“You’ve become a monster.”
“I can take away the pain, Kal.”
L: This just reeks of “join the Dark Side, Luke…”
A: If only that were all. He doesn’t even want Kaladin to join him. He wants Kaladin dead.
“The answer is to stop existing, Kal. You’ve always known it, haven’t you?”
Kaladin blinked away tears, and the deepest part of him—the little boy who hated the rain and the darkness—withdrew into his soul and curled up. Because… he did want to stop hurting.
He wanted it so badly.
L: This hurts so badly to read. Honestly… ugh. I’ve been here. I know what Kal’s feeling. I think… a lot of us, who have struggled with depression, know these feelings. And that’s what makes Moash’s words here even more insidious. To have someone echo those words that you’re telling yourself… to voice them, out loud… to try to convince you to take your own life…
This is evil. This is complete and utter evil.
A: His blatant effort to push Kaladin into suicide is completely abhorrent and vile. My only question is whether he really thinks a) death would mean peace for Kaladin, b) he wants to get Kaladin out of the way for some reason, or c) he believes Kaladin’s suicide would so destroy the morale of the Radiants that it would serve his new masters better than simply killing him. Or some combination.
L: I can’t make myself believe that he actually gives a damn about Kal anymore, so A doesn’t ring true for me, personally. I can absolutely see B and C, though.
A: I agree, to be honest. The only reason he’s interested in Kaladin is for his own validation. As he himself says, he needs Kaladin to admit that Moash is right, that everything about life is horrible and the only answer is the absence of feeling, whether through Odium’s “protection” or through death. He has convinced himself that all hope is false hope—except he really hasn’t, because he still needs Kaladin to agree with him.
Moash shied away from the light—but a version of him, transparent and filmy, broke off and stepped toward the light instead. Like an afterimage. In it, Kaladin saw the same Moash—but somehow standing taller, wearing a brilliant blue uniform. This one raised a hand, confident, and although Kaladin couldn’t see them, he knew people gathered behind this Moash. Protected. Safe.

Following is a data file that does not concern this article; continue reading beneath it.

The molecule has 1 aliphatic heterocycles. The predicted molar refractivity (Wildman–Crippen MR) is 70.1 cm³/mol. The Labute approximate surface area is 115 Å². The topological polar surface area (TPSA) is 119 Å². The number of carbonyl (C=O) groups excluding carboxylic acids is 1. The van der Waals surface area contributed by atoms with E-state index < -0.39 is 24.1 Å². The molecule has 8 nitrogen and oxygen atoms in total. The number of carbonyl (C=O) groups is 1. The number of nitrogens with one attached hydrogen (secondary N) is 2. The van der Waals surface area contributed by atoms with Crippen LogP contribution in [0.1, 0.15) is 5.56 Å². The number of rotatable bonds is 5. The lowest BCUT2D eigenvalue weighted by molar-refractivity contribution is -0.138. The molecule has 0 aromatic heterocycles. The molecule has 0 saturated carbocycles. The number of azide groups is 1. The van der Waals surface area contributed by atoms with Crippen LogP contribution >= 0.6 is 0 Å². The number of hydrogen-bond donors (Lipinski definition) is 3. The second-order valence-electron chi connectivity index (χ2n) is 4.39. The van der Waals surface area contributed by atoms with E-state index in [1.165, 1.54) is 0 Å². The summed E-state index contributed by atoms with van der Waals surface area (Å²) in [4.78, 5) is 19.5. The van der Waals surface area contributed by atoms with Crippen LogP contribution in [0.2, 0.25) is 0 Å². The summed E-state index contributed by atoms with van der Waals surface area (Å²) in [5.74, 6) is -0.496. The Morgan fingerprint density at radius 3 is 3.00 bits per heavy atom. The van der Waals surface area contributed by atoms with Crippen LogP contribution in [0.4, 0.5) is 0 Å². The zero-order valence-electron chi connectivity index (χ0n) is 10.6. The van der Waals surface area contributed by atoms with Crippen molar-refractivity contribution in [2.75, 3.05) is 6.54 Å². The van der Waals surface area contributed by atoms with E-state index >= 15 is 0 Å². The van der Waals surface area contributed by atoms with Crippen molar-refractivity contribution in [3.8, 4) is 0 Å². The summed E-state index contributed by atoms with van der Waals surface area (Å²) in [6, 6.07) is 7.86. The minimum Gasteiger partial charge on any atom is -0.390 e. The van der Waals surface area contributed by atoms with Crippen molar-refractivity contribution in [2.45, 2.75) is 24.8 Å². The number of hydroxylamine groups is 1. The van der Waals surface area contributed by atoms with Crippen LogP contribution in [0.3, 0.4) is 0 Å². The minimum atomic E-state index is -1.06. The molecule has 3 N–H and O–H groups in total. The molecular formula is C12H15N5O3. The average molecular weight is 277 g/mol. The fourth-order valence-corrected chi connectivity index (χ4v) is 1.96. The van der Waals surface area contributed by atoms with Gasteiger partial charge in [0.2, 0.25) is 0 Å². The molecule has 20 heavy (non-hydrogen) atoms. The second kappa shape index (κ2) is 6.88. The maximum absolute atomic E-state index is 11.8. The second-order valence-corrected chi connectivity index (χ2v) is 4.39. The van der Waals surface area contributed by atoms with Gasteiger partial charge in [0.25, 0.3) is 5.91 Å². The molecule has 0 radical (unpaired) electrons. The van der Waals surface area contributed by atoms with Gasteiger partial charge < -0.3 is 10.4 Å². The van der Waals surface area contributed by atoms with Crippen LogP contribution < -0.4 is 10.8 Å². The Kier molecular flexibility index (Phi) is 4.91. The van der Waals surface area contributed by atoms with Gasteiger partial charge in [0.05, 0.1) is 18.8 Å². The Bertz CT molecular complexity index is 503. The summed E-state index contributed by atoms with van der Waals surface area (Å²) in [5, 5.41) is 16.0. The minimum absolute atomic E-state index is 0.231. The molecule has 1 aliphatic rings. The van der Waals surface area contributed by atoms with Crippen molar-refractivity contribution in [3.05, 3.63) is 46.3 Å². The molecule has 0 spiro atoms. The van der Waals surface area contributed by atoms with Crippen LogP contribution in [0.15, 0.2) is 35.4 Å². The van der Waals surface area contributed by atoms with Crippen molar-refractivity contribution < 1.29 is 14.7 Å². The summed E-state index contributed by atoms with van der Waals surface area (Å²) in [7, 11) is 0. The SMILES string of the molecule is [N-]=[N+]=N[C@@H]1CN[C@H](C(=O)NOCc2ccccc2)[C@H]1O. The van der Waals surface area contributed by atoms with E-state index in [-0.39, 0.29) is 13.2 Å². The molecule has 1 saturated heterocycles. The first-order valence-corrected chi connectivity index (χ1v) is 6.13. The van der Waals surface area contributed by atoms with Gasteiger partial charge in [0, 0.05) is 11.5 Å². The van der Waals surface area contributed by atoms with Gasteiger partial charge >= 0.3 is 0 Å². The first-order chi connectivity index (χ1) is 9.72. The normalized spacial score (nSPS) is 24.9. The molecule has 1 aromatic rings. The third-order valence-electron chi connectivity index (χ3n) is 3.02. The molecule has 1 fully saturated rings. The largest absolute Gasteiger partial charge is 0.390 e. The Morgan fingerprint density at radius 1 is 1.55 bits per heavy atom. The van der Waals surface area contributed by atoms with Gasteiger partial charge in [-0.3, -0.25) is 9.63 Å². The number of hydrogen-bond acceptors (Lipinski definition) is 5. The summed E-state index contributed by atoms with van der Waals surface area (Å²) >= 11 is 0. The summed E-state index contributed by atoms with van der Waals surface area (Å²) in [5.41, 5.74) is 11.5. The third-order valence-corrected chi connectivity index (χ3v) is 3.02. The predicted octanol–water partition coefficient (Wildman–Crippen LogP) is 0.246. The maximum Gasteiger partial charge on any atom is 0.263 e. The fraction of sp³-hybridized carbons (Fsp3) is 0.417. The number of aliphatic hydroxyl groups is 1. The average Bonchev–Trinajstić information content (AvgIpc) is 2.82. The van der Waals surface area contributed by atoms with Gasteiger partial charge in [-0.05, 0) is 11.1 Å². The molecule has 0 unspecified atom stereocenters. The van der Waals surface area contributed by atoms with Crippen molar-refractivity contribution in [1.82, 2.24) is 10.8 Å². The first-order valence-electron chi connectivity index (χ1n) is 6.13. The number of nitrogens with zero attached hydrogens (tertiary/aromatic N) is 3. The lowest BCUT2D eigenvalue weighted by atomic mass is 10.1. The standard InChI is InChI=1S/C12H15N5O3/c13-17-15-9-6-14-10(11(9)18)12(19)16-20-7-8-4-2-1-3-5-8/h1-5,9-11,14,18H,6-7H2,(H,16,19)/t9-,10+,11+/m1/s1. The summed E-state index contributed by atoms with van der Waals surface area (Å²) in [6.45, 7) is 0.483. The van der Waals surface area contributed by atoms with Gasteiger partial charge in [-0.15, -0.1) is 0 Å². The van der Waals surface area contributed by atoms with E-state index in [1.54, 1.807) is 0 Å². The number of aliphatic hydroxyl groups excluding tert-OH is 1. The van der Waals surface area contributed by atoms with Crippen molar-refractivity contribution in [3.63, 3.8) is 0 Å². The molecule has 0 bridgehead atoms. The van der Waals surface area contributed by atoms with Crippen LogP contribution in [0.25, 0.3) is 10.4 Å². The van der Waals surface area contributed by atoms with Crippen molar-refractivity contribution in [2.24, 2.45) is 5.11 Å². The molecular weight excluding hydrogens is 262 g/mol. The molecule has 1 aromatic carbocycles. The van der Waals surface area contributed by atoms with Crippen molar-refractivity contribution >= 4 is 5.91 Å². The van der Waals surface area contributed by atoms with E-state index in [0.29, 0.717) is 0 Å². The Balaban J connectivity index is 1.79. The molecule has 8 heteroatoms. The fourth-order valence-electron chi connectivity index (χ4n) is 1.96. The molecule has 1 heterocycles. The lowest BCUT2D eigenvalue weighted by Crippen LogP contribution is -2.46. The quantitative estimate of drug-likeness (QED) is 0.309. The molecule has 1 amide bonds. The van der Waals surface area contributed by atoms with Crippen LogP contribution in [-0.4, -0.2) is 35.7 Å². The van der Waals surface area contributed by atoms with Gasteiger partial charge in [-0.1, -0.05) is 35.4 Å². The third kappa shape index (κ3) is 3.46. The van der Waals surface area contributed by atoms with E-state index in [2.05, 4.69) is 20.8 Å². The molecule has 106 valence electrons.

The image of Moash burst alight as a Shardspear formed in his hands.
L: So… is this just an image of what he could be, like what Shallan does when she shows people their potential? This is Renarin doing this, a corrupted Truthwatcher, but… they share the Surge of Illumination with Lightweavers.
A: We’ve remarked before that Renarin can show someone their “perfected” view of themselves, but we also know that he sees potential future events that can be changed by his decisions upon seeing them. So… I don’t know if this is foreshadowing of what will come, or a view of what could have been if Moash had made different decisions. I lean toward the latter, though; there’s enough parallel between Moash and Kaladin that it’s easy to see how either could have made the choices the other did. If that makes sense.
L: While we’re on the subject… There is an outside possibility that the actions he’s taking now may not entirely be of his own volition (look at how the Thrill affected Dalinar!). If he’s being controlled or somehow influenced towards these actions via supernatural means, I’d be willing to give him a bit of leeway. Alice is completely right about the “not accepting responsibility” part, and that’s something that was a part of his personality before he started working with Odium… but if he’s not entirely himself, right now, that would give him a bit of leeway in regards to culpability.
A: There may be a certain “not himself” element to his behavior, but it’s mostly because he found a way to smother his conscience:
“I’ve found the better way,” Moash said. “I feel no guilt. I’ve given it away, and in so doing became the person I could always have become—if I hadn’t been restrained.”
A: As far as he’s concerned, it’s better to be able to do anything he wants with no qualms of conscience. It was his own conscious decision—and (obviously) intentionally, his choice is the exact opposite of Dalinar’s at the end of Oathbringer. Dalinar had asked the Nightwatcher for forgiveness; Cultivation took his memories so he could grow into a better person, then returned them so that better side could face and accept the responsibility for his actions. Moash deliberately seeks to avoid the pain. Not the memories—he’s okay with those. He just doesn’t want the pain of a guilty conscience. So he makes the choice Dalinar refused.
“No!” the real Moash screamed. “No! Take it! Take my pain!”